Sometimes a study in a seemingly unrelated field can throw an interesting light on our working lives. This study is one of those.
Rising income and the subsequent improved standards of living have long been thought to be the most important factors contributing to a long and healthy life. However new research has shown that instead, the level of education a person has is a much better predictor of life expectancy.
In 1975, Samuel Preston developed the Preston Curve, which plotted the GDP per person on the horizontal axis against life expectancy on the vertical axis. The curve shows a clear but flattening upward trend in life expectancy with increasing GDP. The curves also shift upwards over time which has been explained by better healthcare.
In 1985 other research suggested instead that lowered mortality resulted from better female education. In their new paper the researchers used global data from 174 countries from 1970-2015 to test the two hypotheses. Whether income or education is more important for improving health and life expectancy is an important question for policymakers deciding where to direct funding.
They also plotted life expectancy against the mean years of schooling of the adult population. The curve created is much more linear, suggesting that education is a much better predictor. There is no upward shift of the curve requiring explanation by other factors. Data was subject to multivariate analyses to validate the findings. The same link was found when the curves were adjusted for child mortality.
The researchers point out that better education leads to improved cognition and in turn to better choices for health-related behaviors. Recent decades have seen a shift in the disease burden from infectious to chronic diseases, the latter of which are largely lifestyle-related. As time goes on, the link between education and better health choices, and therefore life expectancy, will become even more apparent.
“This paper is more radical than previous analyses in terms of challenging the ubiquitous view that income and medical interventions are the main drivers of health. It even shows that the empirical association between income and health is largely spurious,” says the lead author.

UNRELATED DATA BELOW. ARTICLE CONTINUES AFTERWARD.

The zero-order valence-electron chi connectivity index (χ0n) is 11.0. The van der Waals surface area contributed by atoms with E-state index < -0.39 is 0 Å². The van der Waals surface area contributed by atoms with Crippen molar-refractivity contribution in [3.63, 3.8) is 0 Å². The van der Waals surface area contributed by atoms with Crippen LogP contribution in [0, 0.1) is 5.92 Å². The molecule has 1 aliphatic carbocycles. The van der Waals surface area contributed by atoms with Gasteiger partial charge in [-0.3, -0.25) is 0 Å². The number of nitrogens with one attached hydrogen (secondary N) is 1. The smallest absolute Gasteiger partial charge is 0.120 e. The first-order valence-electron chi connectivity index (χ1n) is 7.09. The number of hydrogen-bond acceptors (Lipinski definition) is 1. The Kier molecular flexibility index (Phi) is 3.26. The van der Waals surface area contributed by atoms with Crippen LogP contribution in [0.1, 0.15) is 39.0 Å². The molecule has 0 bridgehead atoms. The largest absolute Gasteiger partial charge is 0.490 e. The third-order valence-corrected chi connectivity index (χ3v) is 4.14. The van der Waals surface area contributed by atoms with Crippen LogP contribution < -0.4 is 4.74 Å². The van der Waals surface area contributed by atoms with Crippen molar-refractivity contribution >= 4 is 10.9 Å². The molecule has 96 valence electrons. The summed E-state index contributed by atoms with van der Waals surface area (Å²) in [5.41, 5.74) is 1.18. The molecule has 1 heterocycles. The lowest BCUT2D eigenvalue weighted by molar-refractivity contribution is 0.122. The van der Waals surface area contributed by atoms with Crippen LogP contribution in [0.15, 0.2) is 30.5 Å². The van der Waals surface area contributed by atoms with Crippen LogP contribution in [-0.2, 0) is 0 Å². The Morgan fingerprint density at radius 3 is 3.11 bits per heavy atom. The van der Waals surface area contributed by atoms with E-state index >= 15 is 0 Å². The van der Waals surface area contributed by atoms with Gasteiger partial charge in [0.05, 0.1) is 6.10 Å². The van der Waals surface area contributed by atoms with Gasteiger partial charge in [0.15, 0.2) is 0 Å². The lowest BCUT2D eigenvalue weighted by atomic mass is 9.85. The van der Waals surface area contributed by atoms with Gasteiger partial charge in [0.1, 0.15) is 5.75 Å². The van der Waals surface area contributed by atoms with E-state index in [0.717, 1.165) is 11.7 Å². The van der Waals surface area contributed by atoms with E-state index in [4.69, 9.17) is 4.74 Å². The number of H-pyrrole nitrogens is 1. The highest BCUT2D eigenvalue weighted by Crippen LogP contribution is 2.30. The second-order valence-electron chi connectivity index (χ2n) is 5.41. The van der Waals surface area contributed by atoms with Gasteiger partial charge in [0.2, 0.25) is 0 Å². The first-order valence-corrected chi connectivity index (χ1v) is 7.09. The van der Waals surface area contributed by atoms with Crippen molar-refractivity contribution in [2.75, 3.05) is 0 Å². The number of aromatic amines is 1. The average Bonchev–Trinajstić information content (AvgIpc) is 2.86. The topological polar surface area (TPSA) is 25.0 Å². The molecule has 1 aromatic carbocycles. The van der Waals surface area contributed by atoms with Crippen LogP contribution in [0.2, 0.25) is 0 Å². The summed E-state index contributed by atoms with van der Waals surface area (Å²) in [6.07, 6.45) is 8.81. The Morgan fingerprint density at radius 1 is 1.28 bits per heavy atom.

The apparent link between health and income found by Preston can be explained by the fact that better education results in both better health and higher incomes.
“The findings matter for the entire global health research community, and they matter for everybody in global development and deciding on funding allocations for the different aspects of development,” say the researchers, adding that funding quality education for all around the world should be a much higher priority.
So, what? Research over the past few years (see previous TRs) has shown that the brain is a learning machine and that when we stop learning our system—through dementia and other conditions—prepares to die. We are programmed for lifelong learning. Other research (also in prior TRs) has shown that the desire to learn is one of the four main reasons that people come to work. And yet many—if not most—businesses are busily cutting their L & D budgets as fast as they can. From all the research and also the experience of highly successful businesses that is a great mistake. The drive to learn new things is one of the factors that cause people to flit from job to job giving businesses the headache of unwanted attrition.
One of our clients, Ford Motor Co., has a policy of grading employees partially on what they have taken the time to learn during the year—whether that learning is applicable to their current employment or not. The extra learning—in any field—improves employee cognitive performance, engagement and overall productivity. It also improves health and wellbeing.
What now? It seems that rather than cutting back on learning opportunities, businesses should be ramping them up, if only because they’ll improve their bottom line if they do. Additionally, for a whole variety of reasons, that learning should be in the fields of relationship building and communication since in the future these will be more important than technical learning.
By Dr Bob Murray